This post is just to help a friend that wanted to see why

\displaystyle \sum_{i=1}^{\lfloor\sqrt{n}\rfloor} \binom{n}{i}

was superpolynomial.

Getting a simple lower bound

We can start by keeping only the last term. As all the terms are positive, that will give us a lower bound:

\displaystyle \sum_{i=1}^{\lfloor\sqrt{n}\rfloor} \binom{n}{i} \ge \binom{n}{\lfloor\sqrt{n}\rfloor}.

We can expand the binomial coefficient in terms of factorials

\displaystyle \binom{n}{\lfloor\sqrt{n}\rfloor} = \frac{n!}{(n - \lfloor\sqrt{n}\rfloor)!\lfloor\sqrt{n}\rfloor!},

and some of the factors inside n! can then be cancelled with the ones in (n - \lfloor\sqrt{n}\rfloor)!, leaving the following expression:

\displaystyle \binom{n}{\lfloor\sqrt{n}\rfloor} = \frac{n(n-1)\hdots(n - \lfloor\sqrt{n}\rfloor + 1)}{\lfloor\sqrt{n}\rfloor!}.

As we want a lower bound, we can bound the numerator by below and the denominator by above, leaving us a bound without factorials:

\displaystyle \frac{n(n-1)\hdots(n - \lfloor\sqrt{n}\rfloor + 1)}{\lfloor\sqrt{n}\rfloor!} \ge \frac{(n - \sqrt{n})^{\sqrt{n} - 1}}{\sqrt{n}^{\sqrt{n}}}.

For any reasonably big value of n we will have n - \lfloor\sqrt{n}\rfloor \ge n/2. If we combine that with factoring out the -1 in the exponent we get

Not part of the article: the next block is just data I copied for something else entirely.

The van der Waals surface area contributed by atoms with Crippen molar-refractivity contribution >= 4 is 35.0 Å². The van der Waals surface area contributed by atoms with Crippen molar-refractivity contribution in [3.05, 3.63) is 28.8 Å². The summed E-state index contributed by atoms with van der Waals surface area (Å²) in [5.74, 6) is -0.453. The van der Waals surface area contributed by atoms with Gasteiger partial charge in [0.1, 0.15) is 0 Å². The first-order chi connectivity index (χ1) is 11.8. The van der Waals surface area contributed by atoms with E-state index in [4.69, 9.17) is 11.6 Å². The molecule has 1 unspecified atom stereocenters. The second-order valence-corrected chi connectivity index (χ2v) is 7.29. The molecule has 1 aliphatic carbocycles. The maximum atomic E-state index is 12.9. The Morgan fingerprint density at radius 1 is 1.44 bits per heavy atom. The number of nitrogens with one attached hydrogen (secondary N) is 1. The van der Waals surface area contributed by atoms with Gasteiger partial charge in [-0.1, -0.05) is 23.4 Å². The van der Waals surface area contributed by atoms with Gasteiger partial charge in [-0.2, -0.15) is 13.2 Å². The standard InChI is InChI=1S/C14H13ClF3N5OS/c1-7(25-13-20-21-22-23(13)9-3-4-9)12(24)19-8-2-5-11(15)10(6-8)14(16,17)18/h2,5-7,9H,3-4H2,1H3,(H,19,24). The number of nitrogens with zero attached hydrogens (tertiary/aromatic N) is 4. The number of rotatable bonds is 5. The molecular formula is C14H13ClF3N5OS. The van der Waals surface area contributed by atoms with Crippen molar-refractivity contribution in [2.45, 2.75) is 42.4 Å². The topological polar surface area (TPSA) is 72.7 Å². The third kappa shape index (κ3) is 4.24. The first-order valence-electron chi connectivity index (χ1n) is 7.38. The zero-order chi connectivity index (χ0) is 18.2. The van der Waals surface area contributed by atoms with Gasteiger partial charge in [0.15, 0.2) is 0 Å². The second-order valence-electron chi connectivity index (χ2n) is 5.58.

\displaystyle \frac{(n - \sqrt{n})^{\sqrt{n} - 1}}{\sqrt{n}^{\sqrt{n}}} \ge \frac{1}{n - \sqrt{n}}\left(\frac{n}{\sqrt{n}}\right)^{\sqrt{n}} \ge \frac{1}{n}\sqrt{n}^{\sqrt{n}},

removing the problematic floors and arriving to a much simpler expression.

Combining all these bounds we get

\displaystyle \sum_{i=1}^{\lfloor\sqrt{n}\rfloor} \binom{n}{i} \ge \frac{1}{n}\sqrt{n}^{\sqrt{n}},

a much simpler lower bound when compared to the original expression.

Proving it is superpolynomial

If w take an arbitrary polynomial p(n) of degree k we can say for n \ge 1 that

\displaystyle p(n) = \sum_{i=1}^k p_i\,n^i \le \left(\sum_{i=1}^k |p_i|\right)n^k,

meaning we can bound by above any polynomial of degree k by a polynomial of the same degree with a single term.

Taking the limit of the quotient of logarithms,

\displaystyle \lim_{x \to +\infty} \frac{\log \frac{1}{n}\sqrt{n}^{\sqrt{n}}}{\log a\,n^k} = \lim_{x \to +\infty} \frac{\frac{\sqrt{n}}{2}\log n - \log n}{\log a + k\,\log n}

\displaystyle = \lim_{x \to +\infty} \frac{\log n\left(\frac{\sqrt{n}}{2} - 1\right)}{\log n\left(\frac{\log a}{\log n} + k\right)}

\displaystyle = \lim_{x \to +\infty} \frac{\frac{\sqrt{n}}{2} - 1}{\frac{\log a}{\log n} + k}

\displaystyle = +\infty

we can see the lower bound of the original expression is superpolynomial, making the original expression superpolynomial too.